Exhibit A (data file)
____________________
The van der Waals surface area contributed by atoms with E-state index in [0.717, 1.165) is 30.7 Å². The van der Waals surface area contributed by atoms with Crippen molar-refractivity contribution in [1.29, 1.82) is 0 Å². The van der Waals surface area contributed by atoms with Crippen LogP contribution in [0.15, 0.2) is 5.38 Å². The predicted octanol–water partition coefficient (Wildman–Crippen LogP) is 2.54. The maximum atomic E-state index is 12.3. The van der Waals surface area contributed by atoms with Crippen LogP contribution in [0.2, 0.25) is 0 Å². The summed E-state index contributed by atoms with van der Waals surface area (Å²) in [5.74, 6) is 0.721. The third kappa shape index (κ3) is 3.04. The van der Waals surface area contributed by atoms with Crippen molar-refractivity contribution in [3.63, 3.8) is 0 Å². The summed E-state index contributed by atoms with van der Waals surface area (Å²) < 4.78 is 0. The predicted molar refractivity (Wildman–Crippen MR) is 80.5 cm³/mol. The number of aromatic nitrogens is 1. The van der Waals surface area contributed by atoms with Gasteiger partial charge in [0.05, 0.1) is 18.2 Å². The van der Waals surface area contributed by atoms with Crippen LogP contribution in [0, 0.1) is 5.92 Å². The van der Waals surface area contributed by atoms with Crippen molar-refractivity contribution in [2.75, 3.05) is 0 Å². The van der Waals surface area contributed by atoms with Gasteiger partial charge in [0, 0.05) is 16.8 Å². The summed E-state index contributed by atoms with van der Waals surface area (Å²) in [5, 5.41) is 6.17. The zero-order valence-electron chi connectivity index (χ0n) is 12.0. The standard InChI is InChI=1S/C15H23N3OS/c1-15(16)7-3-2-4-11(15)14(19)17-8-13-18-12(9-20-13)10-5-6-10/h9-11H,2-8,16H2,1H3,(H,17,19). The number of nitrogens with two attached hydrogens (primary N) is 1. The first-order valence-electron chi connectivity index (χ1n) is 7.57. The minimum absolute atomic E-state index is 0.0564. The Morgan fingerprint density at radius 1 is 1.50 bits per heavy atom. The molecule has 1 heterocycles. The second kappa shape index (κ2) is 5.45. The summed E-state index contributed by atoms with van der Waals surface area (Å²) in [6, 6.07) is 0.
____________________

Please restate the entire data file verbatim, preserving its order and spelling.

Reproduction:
The van der Waals surface area contributed by atoms with E-state index in [0.717, 1.165) is 30.7 Å². The van der Waals surface area contributed by atoms with Crippen molar-refractivity contribution in [1.29, 1.82) is 0 Å². The van der Waals surface area contributed by atoms with Crippen LogP contribution in [0.15, 0.2) is 5.38 Å². The predicted octanol–water partition coefficient (Wildman–Crippen LogP) is 2.54. The maximum atomic E-state index is 12.3. The van der Waals surface area contributed by atoms with Crippen LogP contribution in [0.2, 0.25) is 0 Å². The summed E-state index contributed by atoms with van der Waals surface area (Å²) in [5.74, 6) is 0.721. The third kappa shape index (κ3) is 3.04. The van der Waals surface area contributed by atoms with Crippen molar-refractivity contribution in [3.63, 3.8) is 0 Å². The summed E-state index contributed by atoms with van der Waals surface area (Å²) < 4.78 is 0. The predicted molar refractivity (Wildman–Crippen MR) is 80.5 cm³/mol. The number of aromatic nitrogens is 1. The van der Waals surface area contributed by atoms with Gasteiger partial charge in [0.05, 0.1) is 18.2 Å². The van der Waals surface area contributed by atoms with Crippen LogP contribution in [0, 0.1) is 5.92 Å². The van der Waals surface area contributed by atoms with Crippen molar-refractivity contribution in [2.75, 3.05) is 0 Å². The van der Waals surface area contributed by atoms with Gasteiger partial charge in [0, 0.05) is 16.8 Å². The summed E-state index contributed by atoms with van der Waals surface area (Å²) in [5, 5.41) is 6.17. The zero-order valence-electron chi connectivity index (χ0n) is 12.0. The standard InChI is InChI=1S/C15H23N3OS/c1-15(16)7-3-2-4-11(15)14(19)17-8-13-18-12(9-20-13)10-5-6-10/h9-11H,2-8,16H2,1H3,(H,17,19). The number of nitrogens with two attached hydrogens (primary N) is 1. The first-order valence-electron chi connectivity index (χ1n) is 7.57. The minimum absolute atomic E-state index is 0.0564. The Morgan fingerprint density at radius 1 is 1.50 bits per heavy atom. The molecule has 1 heterocycles. The second kappa shape index (κ2) is 5.45. The summed E-state index contributed by atoms with van der Waals surface area (Å²) in [6, 6.07) is 0.